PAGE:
Guam Community College has a Chalani 365 program is an amazing advising structure built from student requests. A year round registration process. They register at one time for 12 months. They register for fall, spring, and summer. This was made possible by summer Pell. This was complex: overriding pre-requisites. But the upside was that students knew exactly what they will be doing for the next 12 months. They can structure employment, child care, for 12 months.

Ka'ie'ie transfer program involves students taking a single class at a four year institution while continuing to attend community college.

University of Hawaii had 25 math pathways. This was too complex and advising was incredibly difficult. This was redesigned to four pathways.

On each pathway there is only a single developmental mathematics course. Four levels of developmental meant students were taking two years to get to college level math. Compressing four levels of developmental courses to a single developmental course has been challenging. There are now only two developmental math course options for the four tracks, and a student only takes one of the two developmental courses. At the collegiate course level a co-requisite course functions as a tutoring session for students in need of further assistance. Some students who were previously placed into the developmental "stack" are now put into college math courses with a co-requisite.

StarFish is being used by faculty at Windward in support of advising. Starfish is a student advising system.

Flags are private notes the faculty makes for their own reference only. Referral has ten further options for referring students. This is a two sided communication tool.

Kudos can be given to a student through the StarFish system. StarFish is used primarily as a communication tool.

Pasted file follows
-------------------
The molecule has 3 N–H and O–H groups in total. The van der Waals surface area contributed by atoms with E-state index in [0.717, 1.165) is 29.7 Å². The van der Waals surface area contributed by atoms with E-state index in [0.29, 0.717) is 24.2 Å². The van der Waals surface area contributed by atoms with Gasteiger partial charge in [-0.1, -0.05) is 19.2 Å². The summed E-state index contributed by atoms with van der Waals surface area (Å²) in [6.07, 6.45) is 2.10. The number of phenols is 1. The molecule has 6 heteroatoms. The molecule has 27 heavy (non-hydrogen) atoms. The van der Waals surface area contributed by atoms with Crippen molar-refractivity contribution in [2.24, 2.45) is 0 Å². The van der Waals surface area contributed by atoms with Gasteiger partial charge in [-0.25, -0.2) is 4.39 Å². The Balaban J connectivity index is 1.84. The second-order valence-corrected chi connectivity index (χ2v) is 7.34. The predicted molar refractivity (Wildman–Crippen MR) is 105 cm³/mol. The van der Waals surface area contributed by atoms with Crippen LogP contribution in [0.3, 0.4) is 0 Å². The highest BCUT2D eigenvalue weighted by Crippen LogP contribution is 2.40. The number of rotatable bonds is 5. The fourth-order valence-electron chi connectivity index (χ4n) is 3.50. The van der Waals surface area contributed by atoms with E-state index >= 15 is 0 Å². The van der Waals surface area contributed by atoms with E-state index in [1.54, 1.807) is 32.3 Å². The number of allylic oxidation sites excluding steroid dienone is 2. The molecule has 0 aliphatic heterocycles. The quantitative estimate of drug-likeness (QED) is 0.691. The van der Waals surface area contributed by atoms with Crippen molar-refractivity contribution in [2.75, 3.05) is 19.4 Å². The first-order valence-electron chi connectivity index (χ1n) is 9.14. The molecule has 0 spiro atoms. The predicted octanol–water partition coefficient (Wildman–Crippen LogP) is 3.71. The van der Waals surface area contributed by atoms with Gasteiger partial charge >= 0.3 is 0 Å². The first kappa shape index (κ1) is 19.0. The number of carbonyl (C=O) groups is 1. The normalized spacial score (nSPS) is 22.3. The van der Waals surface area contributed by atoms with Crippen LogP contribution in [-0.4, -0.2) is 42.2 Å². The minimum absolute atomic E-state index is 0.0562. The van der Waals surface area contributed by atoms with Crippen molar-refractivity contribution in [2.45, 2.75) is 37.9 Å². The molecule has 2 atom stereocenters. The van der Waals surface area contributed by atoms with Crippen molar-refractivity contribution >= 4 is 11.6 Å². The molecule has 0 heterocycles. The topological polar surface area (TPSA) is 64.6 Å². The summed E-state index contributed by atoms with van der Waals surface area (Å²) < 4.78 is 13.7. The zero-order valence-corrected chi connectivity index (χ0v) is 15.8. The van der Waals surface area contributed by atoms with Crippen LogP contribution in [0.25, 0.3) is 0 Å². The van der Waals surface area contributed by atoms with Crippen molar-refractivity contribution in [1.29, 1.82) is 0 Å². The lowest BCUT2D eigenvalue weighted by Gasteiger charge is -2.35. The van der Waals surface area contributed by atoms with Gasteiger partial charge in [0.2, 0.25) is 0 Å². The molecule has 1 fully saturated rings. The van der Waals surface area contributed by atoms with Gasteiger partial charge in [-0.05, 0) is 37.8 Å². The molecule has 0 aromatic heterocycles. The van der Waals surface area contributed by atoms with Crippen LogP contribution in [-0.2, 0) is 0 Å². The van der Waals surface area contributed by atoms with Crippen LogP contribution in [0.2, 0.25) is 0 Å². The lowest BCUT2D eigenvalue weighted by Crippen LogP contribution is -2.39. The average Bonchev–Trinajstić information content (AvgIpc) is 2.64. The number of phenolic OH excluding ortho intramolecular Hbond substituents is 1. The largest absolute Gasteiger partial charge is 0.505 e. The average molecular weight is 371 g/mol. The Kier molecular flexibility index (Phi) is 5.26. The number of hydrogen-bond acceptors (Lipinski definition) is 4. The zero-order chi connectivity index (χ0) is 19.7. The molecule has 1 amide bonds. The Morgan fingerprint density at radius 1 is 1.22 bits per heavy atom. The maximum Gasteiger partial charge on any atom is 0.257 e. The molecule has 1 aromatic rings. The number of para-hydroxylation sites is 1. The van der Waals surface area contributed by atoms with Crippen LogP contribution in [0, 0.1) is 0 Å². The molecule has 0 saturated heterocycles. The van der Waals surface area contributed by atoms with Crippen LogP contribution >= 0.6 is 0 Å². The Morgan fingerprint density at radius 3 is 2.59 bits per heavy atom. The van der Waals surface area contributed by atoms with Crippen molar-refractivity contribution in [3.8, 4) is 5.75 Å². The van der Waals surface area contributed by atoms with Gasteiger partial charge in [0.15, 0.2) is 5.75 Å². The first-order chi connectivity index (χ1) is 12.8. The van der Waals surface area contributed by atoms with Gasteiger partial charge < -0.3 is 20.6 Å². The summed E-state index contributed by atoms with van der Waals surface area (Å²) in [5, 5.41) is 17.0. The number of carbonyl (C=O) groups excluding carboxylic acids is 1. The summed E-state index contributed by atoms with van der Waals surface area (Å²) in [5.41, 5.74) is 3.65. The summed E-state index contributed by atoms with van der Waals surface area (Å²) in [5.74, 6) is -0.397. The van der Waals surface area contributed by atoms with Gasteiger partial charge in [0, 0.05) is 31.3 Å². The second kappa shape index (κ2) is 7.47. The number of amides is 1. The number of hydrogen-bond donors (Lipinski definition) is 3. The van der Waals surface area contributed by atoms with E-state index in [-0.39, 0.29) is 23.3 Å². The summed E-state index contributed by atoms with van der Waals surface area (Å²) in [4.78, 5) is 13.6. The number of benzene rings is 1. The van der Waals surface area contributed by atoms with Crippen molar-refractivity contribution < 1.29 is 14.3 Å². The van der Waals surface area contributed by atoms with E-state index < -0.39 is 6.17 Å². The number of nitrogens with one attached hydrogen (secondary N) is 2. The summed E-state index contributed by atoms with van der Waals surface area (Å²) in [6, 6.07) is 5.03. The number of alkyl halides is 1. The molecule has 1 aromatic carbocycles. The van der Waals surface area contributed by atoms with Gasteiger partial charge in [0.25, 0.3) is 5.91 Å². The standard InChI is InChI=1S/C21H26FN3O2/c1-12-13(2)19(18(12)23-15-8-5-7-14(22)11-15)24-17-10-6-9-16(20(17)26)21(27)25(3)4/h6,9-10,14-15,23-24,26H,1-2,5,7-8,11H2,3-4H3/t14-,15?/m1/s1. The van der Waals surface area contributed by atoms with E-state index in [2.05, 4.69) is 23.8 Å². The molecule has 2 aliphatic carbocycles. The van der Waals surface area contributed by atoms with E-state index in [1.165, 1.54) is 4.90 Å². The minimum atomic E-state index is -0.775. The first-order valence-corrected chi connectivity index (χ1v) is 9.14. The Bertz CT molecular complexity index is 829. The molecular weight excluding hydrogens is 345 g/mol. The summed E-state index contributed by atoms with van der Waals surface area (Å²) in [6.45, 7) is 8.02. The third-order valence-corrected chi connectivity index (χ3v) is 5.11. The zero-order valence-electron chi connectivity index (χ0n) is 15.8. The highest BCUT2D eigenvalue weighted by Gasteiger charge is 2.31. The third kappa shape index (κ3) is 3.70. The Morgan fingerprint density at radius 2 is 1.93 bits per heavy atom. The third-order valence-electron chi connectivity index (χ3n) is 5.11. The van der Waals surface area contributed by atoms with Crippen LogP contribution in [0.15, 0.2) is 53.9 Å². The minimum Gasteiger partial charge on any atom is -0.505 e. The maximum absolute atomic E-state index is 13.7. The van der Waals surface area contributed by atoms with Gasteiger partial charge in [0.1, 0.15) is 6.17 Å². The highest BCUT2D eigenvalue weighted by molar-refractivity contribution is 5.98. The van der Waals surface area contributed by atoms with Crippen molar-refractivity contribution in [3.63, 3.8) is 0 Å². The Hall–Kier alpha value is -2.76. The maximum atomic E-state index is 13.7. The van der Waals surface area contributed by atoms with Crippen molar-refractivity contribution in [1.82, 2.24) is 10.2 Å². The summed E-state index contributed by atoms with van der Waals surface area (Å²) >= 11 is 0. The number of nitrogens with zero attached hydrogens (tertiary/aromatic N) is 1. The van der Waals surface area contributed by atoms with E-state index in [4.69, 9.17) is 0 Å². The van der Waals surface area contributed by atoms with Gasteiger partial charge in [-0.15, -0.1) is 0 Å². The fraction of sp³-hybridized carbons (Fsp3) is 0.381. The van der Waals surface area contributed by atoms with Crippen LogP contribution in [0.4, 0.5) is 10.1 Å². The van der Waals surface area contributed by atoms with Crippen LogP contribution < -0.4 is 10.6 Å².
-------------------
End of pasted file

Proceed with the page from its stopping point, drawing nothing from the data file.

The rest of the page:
University of Hawaii is piloting STAR GPS advising system. This system was two years in development. Two videos, one for students. Another for employees. STAR GPS is now being used to register for classes, provide advising to those students. Some students still need and are given traditional advising. Many students, however, use STAR GPS to self-advise. The system is custom programmed and has to be continuously updated as curriculum changes. Setting this up was complex: for every single course the pre-requisite and follow-on courses had to be specified. Programs had to be delineated. The system builds and defines pathways and automatically readjusts and students shift courses around in their program.

Windward is using co-requisite course structures to support weaker students in college level courses. The STAR GPS software is maintained by a single programmer, a custom built package. This is not presently a commercial product. The software does not, not at present, consider financial aid implications nor tie into billing. The system is a student advising package and is not underneath their SIS system which remains in Banner.

After a break Charles Sasaki covered the Inquire, Inform, and Integrate model in use at Windward Community College.

This model is from the National Academic Advising (NACADA). The student inquires, then you provide information, and then the student will integrate the information. This 3-I model does not always fit out here. Our students often come with some information coupled with an inability to formulate questions. Our students do not follow the nice three stage model. Our processes are much more interactive, moving among and between the three stages in a fluid order.

From Career Advising: An Academic Advisor's Guide by Gordon, 2006.

Tools for advisors include the ACT World of Work Map, John Holland's RIASEC personality types, Myers-Briggs Type Inventory. RIASEC is available for educational purposes online.

The afternoon was a deeper dive into the 3-I model of advising. Each table was provided with a grid that asked participants to map each of the three I's against tools, probing questions, and activities. Over the lunch break I found the Minnesota State Career Cluster Interest Survey. The survey is rather comprehensive and yet completes fairly quickly. The survey looks at activities that you enjoy, personality self-descriptions, and the sorts of courses that you like. This generates career clusters. Each cluster includes, via drill down, four further areas for exploration: careers in the cluster, industries in the cluster, pathways in the cluster, and majors in the cluster. Each of those in turn drills down to further details. I hope to try to use this with my advisees during the advising sessions over the next few days.